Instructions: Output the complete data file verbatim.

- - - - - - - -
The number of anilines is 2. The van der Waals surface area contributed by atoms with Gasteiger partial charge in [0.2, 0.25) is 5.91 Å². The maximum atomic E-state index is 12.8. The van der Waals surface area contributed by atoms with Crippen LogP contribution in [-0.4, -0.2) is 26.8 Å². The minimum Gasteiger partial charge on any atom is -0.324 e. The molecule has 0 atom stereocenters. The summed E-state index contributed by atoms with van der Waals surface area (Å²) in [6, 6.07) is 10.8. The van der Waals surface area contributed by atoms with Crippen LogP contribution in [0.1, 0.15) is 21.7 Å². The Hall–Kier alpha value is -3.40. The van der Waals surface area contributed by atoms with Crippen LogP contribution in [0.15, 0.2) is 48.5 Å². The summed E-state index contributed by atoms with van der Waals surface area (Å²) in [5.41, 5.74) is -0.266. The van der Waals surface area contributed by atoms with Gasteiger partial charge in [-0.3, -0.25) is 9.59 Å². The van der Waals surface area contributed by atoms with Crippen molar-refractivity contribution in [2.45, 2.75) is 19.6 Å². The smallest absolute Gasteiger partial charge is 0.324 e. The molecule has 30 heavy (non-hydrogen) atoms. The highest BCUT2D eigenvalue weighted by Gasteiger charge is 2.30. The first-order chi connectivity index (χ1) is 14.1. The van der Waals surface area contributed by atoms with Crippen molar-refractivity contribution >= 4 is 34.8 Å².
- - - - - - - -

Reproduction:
The number of anilines is 2. The van der Waals surface area contributed by atoms with Gasteiger partial charge in [0.2, 0.25) is 5.91 Å². The maximum atomic E-state index is 12.8. The van der Waals surface area contributed by atoms with Crippen LogP contribution in [-0.4, -0.2) is 26.8 Å². The minimum Gasteiger partial charge on any atom is -0.324 e. The molecule has 0 atom stereocenters. The summed E-state index contributed by atoms with van der Waals surface area (Å²) in [6, 6.07) is 10.8. The van der Waals surface area contributed by atoms with Crippen LogP contribution in [0.1, 0.15) is 21.7 Å². The Hall–Kier alpha value is -3.40. The van der Waals surface area contributed by atoms with Crippen LogP contribution in [0.15, 0.2) is 48.5 Å². The summed E-state index contributed by atoms with van der Waals surface area (Å²) in [5.41, 5.74) is -0.266. The van der Waals surface area contributed by atoms with Gasteiger partial charge in [-0.3, -0.25) is 9.59 Å². The van der Waals surface area contributed by atoms with Crippen molar-refractivity contribution in [2.45, 2.75) is 19.6 Å². The smallest absolute Gasteiger partial charge is 0.324 e. The molecule has 30 heavy (non-hydrogen) atoms. The highest BCUT2D eigenvalue weighted by Gasteiger charge is 2.30. The first-order chi connectivity index (χ1) is 14.1. The van der Waals surface area contributed by atoms with Crippen molar-refractivity contribution >= 4 is 34.8 Å².